A calculated dipole moment of 2.39 D at R sub e = 2.79 a sub 0 is reported, obtained from complete active space SCF/configuration interaction calculations plus one natural orbital iteration. The calculation is in good agreement with the experimental value of 2.4 + or - 0.1 D measured for the lowest vibrational level. In agreement with Gray et al. (1985), it is found that the dipole moment is strongly correlated with the 3d electron population; the good agreement with experiment thus provides verification of the mixed state model of NiH. It is concluded that the electric dipole moment of NiH is a sensitive test of the quality of the NiH wave function.

  12. The INTELSAT Experience with Reconditioning of NiH2 Batteries

    NASA Technical Reports Server (NTRS)

    Scalici, Frank; Dunnet, Andrew; Xu, Daphne

    1997-01-01

    INTELSAT has been reconditioning NiH2 batteries since 1983 when the INTELSAT V F-6 geosynchronous communications satellite was launched. This was the first commercial use of NiH2 batteries. INTELSAT has continued this practice on all 46 NiH2 batteries it has operated in-orbit. The batteries are of several types including the classic INTELSAT cell, the HAC re-circulating design, and the Gates Mantech design. Reconditioning is performed twice each year, prior to the Eclipse Season. At this time Water Migration problems, if present, are dealt with. Temperature limits are imposed for the discharge and charge cycles as a safety precaution. In support of in-orbit operations, it is INTELSAT's practice to perform ground based life tests. In-orbit data and ground tests results are presented and the benefits of reconditioning noted.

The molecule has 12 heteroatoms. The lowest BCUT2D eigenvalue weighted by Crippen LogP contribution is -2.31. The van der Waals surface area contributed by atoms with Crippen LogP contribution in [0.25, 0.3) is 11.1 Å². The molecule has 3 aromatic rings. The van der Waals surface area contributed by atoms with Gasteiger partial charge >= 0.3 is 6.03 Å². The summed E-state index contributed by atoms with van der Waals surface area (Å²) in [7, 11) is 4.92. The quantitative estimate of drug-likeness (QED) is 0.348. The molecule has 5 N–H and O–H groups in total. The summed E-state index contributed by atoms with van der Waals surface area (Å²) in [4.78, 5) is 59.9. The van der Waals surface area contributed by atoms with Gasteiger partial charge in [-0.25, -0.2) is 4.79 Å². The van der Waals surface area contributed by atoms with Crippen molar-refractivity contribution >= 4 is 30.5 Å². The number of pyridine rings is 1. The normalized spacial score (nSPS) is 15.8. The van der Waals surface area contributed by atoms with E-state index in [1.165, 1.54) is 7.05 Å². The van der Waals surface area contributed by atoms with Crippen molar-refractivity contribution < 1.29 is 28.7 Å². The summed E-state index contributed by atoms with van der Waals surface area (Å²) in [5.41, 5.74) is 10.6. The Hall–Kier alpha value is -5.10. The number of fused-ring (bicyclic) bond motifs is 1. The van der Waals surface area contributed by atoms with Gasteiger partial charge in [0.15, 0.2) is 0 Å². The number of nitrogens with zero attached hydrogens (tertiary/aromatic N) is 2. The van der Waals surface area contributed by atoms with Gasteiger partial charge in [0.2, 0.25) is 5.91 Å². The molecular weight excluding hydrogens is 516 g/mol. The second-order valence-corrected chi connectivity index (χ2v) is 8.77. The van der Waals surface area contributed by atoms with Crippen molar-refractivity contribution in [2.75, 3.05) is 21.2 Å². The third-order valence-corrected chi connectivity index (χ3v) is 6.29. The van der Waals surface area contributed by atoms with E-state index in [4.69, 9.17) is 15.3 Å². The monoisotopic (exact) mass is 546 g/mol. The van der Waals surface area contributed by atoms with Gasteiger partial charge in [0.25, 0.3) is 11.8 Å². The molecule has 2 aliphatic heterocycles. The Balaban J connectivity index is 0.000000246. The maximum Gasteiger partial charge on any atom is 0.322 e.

13. The NIH-3 immunodeficient mouse is a model for Lyme borreliosis myositis and carditis.

    PubMed Central

    Defosse, D. L.; Duray, P. H.; Johnson, R. C.

    1992-01-01

    Experimental infection of immunodeficient NIH-3 (N:NIH-bg-nu-xid) mice with Borrelia burgdorferi was found to result in multisystem histopathologic lesions. In addition to T-cell deficiency due to the nude mutation, these mice have an x-linked defect affecting the B-cell maturation and the beige mutation resulting in the absence of NK cells. NIH-3 mice were susceptible to progressive infection with B. burgdorferi resulting in pancarditis, synovitis, and skeletal interstitial myositis whereas controls remained normal. Cardiomyopathy was characterized by inflammatory mononuclear infiltration and fibrillar necrosis. Synovial hyperplasia and inflammation were seen in the tibiotarsal and ulna-carpal joints. Advanced myositis was observed in peripheral skeletal muscle. Gastrointestinal submucosa, heart, and skeletal muscle were heavily colonized with B. burgdorferi. This mouse is proposed as a model for Lyme borreliosis carditis, synovitis, and myositis. Images Figure 1 Figure 2 Figure 3 PMID:1632468